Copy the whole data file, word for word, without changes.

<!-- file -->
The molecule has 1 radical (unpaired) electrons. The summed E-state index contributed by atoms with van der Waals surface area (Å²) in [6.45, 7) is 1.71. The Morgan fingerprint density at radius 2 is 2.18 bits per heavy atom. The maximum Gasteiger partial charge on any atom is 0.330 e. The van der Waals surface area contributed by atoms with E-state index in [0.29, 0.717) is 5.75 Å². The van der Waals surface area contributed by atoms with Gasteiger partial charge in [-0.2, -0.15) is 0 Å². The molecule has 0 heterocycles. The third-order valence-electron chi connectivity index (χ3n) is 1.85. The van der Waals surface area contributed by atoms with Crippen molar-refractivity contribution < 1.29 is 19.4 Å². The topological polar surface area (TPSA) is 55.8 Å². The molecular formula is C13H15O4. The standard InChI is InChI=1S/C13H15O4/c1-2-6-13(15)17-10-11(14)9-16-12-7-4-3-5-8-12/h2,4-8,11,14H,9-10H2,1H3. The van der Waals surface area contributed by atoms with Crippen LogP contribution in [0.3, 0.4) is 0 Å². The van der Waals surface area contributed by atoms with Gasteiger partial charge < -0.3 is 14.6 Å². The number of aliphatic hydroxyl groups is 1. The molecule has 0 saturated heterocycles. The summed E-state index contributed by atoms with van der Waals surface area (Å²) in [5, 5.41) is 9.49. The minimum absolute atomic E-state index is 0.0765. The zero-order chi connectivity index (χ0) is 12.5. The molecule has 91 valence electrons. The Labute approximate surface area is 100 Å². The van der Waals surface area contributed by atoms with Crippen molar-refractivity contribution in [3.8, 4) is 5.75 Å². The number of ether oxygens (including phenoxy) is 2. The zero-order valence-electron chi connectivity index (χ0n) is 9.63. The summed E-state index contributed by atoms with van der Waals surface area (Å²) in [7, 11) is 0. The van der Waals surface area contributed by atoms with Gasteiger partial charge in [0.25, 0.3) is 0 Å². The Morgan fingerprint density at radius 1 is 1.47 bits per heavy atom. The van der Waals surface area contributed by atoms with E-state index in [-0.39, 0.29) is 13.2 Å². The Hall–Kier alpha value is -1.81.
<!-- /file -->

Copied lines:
The molecule has 1 radical (unpaired) electrons. The summed E-state index contributed by atoms with van der Waals surface area (Å²) in [6.45, 7) is 1.71. The Morgan fingerprint density at radius 2 is 2.18 bits per heavy atom. The maximum Gasteiger partial charge on any atom is 0.330 e. The van der Waals surface area contributed by atoms with E-state index in [0.29, 0.717) is 5.75 Å². The van der Waals surface area contributed by atoms with Gasteiger partial charge in [-0.2, -0.15) is 0 Å². The molecule has 0 heterocycles. The third-order valence-electron chi connectivity index (χ3n) is 1.85. The van der Waals surface area contributed by atoms with Crippen molar-refractivity contribution < 1.29 is 19.4 Å². The topological polar surface area (TPSA) is 55.8 Å². The molecular formula is C13H15O4. The standard InChI is InChI=1S/C13H15O4/c1-2-6-13(15)17-10-11(14)9-16-12-7-4-3-5-8-12/h2,4-8,11,14H,9-10H2,1H3. The van der Waals surface area contributed by atoms with Crippen LogP contribution in [0.3, 0.4) is 0 Å². The van der Waals surface area contributed by atoms with Gasteiger partial charge < -0.3 is 14.6 Å². The number of aliphatic hydroxyl groups is 1. The molecule has 0 saturated heterocycles. The summed E-state index contributed by atoms with van der Waals surface area (Å²) in [5, 5.41) is 9.49. The minimum absolute atomic E-state index is 0.0765. The zero-order chi connectivity index (χ0) is 12.5. The molecule has 91 valence electrons. The Labute approximate surface area is 100 Å². The van der Waals surface area contributed by atoms with Crippen molar-refractivity contribution in [3.8, 4) is 5.75 Å². The number of ether oxygens (including phenoxy) is 2. The zero-order valence-electron chi connectivity index (χ0n) is 9.63. The summed E-state index contributed by atoms with van der Waals surface area (Å²) in [7, 11) is 0. The van der Waals surface area contributed by atoms with Gasteiger partial charge in [0.25, 0.3) is 0 Å². The Morgan fingerprint density at radius 1 is 1.47 bits per heavy atom. The van der Waals surface area contributed by atoms with E-state index in [-0.39, 0.29) is 13.2 Å². The Hall–Kier alpha value is -1.81.